package did change, always install the new version without
prompting, unless the –force-confdef is also specified, in
which case the default action is preferred.

confold: If a conffile has been modified and the version in the
package did change, always keep the old version without prompt‐
ing, unless the –force-confdef is also specified, in which case
the default action is preferred.

confdef: If a conffile has been modified and the version in the
package did change, always choose the default action without
prompting. If there is no default action it will stop to ask the
user unless –force-confnew or –force-confold is also been
given, in which case it will use that to decide the final
action.

confask: If a conffile has been modified always offer to replace
it with the version in the package, even if the version in the
package did not change (since dpkg 1.15.8). If any of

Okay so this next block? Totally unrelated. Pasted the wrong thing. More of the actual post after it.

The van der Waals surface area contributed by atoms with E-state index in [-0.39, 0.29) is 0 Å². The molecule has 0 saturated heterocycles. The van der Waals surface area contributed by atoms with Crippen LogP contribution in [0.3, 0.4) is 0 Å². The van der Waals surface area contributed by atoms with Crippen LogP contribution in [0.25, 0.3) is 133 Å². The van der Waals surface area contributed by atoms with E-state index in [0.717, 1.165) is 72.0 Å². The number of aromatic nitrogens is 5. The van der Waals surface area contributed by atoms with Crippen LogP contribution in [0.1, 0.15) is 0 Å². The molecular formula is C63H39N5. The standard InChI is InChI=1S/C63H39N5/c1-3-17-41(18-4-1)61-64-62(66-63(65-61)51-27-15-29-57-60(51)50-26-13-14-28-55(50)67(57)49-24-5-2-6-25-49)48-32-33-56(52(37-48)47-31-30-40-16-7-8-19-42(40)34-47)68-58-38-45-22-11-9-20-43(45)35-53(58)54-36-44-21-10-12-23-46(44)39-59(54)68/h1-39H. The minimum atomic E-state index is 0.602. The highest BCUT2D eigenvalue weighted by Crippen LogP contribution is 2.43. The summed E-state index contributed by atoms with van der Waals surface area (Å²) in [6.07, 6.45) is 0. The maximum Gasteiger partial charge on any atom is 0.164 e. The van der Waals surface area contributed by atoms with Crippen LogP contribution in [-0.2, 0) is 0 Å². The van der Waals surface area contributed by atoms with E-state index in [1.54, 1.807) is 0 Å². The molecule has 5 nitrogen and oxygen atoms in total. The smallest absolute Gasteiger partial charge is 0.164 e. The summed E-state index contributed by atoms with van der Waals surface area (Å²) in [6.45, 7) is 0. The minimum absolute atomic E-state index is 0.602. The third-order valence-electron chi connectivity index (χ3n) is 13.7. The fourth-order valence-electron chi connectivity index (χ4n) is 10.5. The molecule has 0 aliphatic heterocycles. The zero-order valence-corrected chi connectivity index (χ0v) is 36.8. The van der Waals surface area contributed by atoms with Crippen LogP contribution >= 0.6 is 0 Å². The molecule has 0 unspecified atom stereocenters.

–force-confmiss, –force-confnew, –force-confold, or
–force-confdef is also given, it will be used to decide the
final action.

overwrite: Overwrite one package’s file with another’s file.

overwrite-dir: Overwrite one package’s directory with another’s
file.

overwrite-diverted: Overwrite a diverted file with an undiverted
version.

unsafe-io: Do not perform safe I/O operations when unpacking
(since dpkg 1.15.8.6). Currently this implies not performing
file system syncs before file renames, which is known to cause
substantial performance degradation on some file systems, unfor‐
tunately the ones that require the safe I/O on the first place
due to their unreliable behaviour causing zero-length files on